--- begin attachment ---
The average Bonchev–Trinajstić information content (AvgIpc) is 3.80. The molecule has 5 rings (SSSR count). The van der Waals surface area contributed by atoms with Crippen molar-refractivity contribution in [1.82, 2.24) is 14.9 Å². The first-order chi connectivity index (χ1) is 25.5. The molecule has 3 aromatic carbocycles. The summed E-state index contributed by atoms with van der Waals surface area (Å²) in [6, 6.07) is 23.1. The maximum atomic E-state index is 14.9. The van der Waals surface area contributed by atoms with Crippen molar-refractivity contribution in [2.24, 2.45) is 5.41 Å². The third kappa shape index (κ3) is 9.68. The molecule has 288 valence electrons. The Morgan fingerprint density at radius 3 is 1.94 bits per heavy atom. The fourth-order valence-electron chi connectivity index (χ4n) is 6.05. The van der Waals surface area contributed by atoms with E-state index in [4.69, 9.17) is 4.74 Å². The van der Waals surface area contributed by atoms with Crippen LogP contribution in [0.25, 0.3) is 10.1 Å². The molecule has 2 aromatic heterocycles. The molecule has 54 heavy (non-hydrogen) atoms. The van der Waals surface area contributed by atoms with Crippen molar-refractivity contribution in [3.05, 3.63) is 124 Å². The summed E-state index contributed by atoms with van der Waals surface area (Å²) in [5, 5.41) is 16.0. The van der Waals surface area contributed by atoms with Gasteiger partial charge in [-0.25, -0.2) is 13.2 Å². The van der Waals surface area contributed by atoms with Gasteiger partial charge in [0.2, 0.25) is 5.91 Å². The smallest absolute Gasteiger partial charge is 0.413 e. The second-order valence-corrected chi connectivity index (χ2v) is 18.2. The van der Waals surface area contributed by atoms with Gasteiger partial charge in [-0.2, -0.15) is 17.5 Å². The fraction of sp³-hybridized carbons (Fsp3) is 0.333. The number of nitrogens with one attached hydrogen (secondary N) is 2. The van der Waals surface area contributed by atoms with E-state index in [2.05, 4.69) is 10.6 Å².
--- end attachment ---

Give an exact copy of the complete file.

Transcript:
The average Bonchev–Trinajstić information content (AvgIpc) is 3.80. The molecule has 5 rings (SSSR count). The van der Waals surface area contributed by atoms with Crippen molar-refractivity contribution in [1.82, 2.24) is 14.9 Å². The first-order chi connectivity index (χ1) is 25.5. The molecule has 3 aromatic carbocycles. The summed E-state index contributed by atoms with van der Waals surface area (Å²) in [6, 6.07) is 23.1. The maximum atomic E-state index is 14.9. The van der Waals surface area contributed by atoms with Crippen molar-refractivity contribution in [2.24, 2.45) is 5.41 Å². The third kappa shape index (κ3) is 9.68. The molecule has 288 valence electrons. The Morgan fingerprint density at radius 3 is 1.94 bits per heavy atom. The fourth-order valence-electron chi connectivity index (χ4n) is 6.05. The van der Waals surface area contributed by atoms with E-state index in [4.69, 9.17) is 4.74 Å². The van der Waals surface area contributed by atoms with Crippen LogP contribution in [0.25, 0.3) is 10.1 Å². The molecule has 2 aromatic heterocycles. The molecule has 54 heavy (non-hydrogen) atoms. The van der Waals surface area contributed by atoms with Crippen molar-refractivity contribution in [3.05, 3.63) is 124 Å². The summed E-state index contributed by atoms with van der Waals surface area (Å²) in [5, 5.41) is 16.0. The van der Waals surface area contributed by atoms with Gasteiger partial charge in [-0.25, -0.2) is 13.2 Å². The van der Waals surface area contributed by atoms with Gasteiger partial charge in [0.2, 0.25) is 5.91 Å². The smallest absolute Gasteiger partial charge is 0.413 e. The second-order valence-corrected chi connectivity index (χ2v) is 18.2. The van der Waals surface area contributed by atoms with Gasteiger partial charge in [-0.2, -0.15) is 17.5 Å². The fraction of sp³-hybridized carbons (Fsp3) is 0.333. The number of nitrogens with one attached hydrogen (secondary N) is 2. The van der Waals surface area contributed by atoms with E-state index in [2.05, 4.69) is 10.6 Å².